Brain stimulation helps younger, not older, adults' memory
We've all asked ourselves these types of questions: Where did I leave my keys? What was his name? Where did I park my car?
As people grow older their memory tend to get poorer, so finding ways to improve it is an important matter of investigation given the longer contemporary lifespans that people are experiencing.
Recent research has shown that stimulating the brain with a mild electric current, known as transcranial direct current stimulation, can improve memory in both younger and older adults.
In a study published online for a forthcoming special issue on the cognitive neuroscience of aging from the Journals of Gerontology: Psychological Sciences, researchers at the University of Illinois at Chicago tested these outcomes by having younger and older sets of participants – 48 people between the ages of 18 and 35, as well as 48 adults between the ages of 60 and 79 – try to learn information and remember 60 face-name pairs.
Some of the study participants were given stimulation, and others received sham, or fake, stimulation. Their memories were tested both immediately after stimulation and again 24 hours later to assess effects on memory the following day.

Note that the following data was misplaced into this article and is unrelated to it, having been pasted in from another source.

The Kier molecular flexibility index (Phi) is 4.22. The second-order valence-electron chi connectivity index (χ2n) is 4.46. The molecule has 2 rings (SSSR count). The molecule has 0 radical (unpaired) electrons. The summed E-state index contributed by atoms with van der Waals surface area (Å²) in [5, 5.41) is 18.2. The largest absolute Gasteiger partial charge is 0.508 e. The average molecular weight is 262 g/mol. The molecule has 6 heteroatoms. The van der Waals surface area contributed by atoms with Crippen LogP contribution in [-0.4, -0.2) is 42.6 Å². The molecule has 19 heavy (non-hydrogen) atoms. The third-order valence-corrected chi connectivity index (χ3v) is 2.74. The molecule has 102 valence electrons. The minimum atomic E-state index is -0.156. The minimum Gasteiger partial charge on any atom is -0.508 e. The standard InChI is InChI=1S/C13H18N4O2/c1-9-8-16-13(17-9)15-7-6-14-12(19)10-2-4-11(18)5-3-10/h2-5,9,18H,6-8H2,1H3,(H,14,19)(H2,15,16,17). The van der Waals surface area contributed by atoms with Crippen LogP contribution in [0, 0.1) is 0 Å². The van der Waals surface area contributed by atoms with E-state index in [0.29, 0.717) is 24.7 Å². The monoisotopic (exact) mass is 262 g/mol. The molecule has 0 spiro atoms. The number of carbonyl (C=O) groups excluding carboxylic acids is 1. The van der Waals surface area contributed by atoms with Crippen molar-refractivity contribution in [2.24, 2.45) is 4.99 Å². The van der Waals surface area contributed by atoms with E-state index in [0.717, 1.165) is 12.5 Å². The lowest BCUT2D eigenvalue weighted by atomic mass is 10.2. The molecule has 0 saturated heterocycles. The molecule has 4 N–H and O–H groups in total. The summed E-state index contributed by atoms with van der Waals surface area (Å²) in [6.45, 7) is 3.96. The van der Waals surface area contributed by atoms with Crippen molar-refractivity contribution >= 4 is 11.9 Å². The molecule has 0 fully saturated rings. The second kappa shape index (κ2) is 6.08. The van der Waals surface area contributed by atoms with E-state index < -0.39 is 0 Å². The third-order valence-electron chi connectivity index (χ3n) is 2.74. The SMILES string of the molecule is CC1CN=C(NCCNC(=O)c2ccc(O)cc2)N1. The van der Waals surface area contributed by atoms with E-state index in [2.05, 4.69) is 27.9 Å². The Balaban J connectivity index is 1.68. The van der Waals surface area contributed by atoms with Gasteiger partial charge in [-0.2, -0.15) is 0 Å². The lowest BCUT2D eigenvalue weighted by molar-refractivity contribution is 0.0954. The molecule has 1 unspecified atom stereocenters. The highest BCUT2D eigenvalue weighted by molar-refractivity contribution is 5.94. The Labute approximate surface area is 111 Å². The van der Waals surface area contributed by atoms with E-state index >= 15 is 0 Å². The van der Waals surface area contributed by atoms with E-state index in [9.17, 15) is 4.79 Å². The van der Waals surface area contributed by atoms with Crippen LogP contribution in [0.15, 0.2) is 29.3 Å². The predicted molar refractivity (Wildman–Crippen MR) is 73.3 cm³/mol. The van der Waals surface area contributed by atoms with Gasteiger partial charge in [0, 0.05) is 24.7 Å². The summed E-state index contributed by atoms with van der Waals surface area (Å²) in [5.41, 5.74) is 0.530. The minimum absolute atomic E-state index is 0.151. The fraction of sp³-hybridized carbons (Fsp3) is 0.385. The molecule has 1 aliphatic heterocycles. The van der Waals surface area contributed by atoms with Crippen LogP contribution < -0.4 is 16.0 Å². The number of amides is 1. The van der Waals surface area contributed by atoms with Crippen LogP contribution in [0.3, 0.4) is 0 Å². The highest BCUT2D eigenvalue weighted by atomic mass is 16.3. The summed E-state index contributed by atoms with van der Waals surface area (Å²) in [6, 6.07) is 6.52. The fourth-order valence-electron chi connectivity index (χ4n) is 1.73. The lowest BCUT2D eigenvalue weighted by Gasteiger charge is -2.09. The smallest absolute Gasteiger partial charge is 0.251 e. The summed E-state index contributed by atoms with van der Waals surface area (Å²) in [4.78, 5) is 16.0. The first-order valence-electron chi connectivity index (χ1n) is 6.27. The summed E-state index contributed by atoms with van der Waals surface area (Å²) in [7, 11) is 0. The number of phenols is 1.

Ultimately, the researchers found that while the younger adults showed memory improvement from stimulation, the older adults did not.
"On average the amount of improvement that younger adults showed from brain stimulation was a 50 percent improvement in memory," said Eric Leshikar, UIC clinical assistant professor of psychology and corresponding author of the study. "Importantly, we found these memory improvements both immediately after stimulation, as well as after 24 hours, suggesting that brain stimulation can effectively improve memory."
The results contradict findings from previous studies that showed that a slight electoral current through the scalp had a greater effect on cognition for older adults compared to younger adults.
Leshikar says future work will look at whether using different stimulation procedures can help propel older adults to experience memory improvement.
"It very well may be that older adults may show memory improvement from stimulation, but perhaps not under the stimulation procedures we used in this study," he said.
More information: Ryan C Leach et al. Differential Age Effects of Transcranial Direct Current Stimulation on Associative Memory, The Journals of Gerontology: Series B (2018). DOI: 10.1093/geronb/gby003
Provided by University of Illinois at Chicago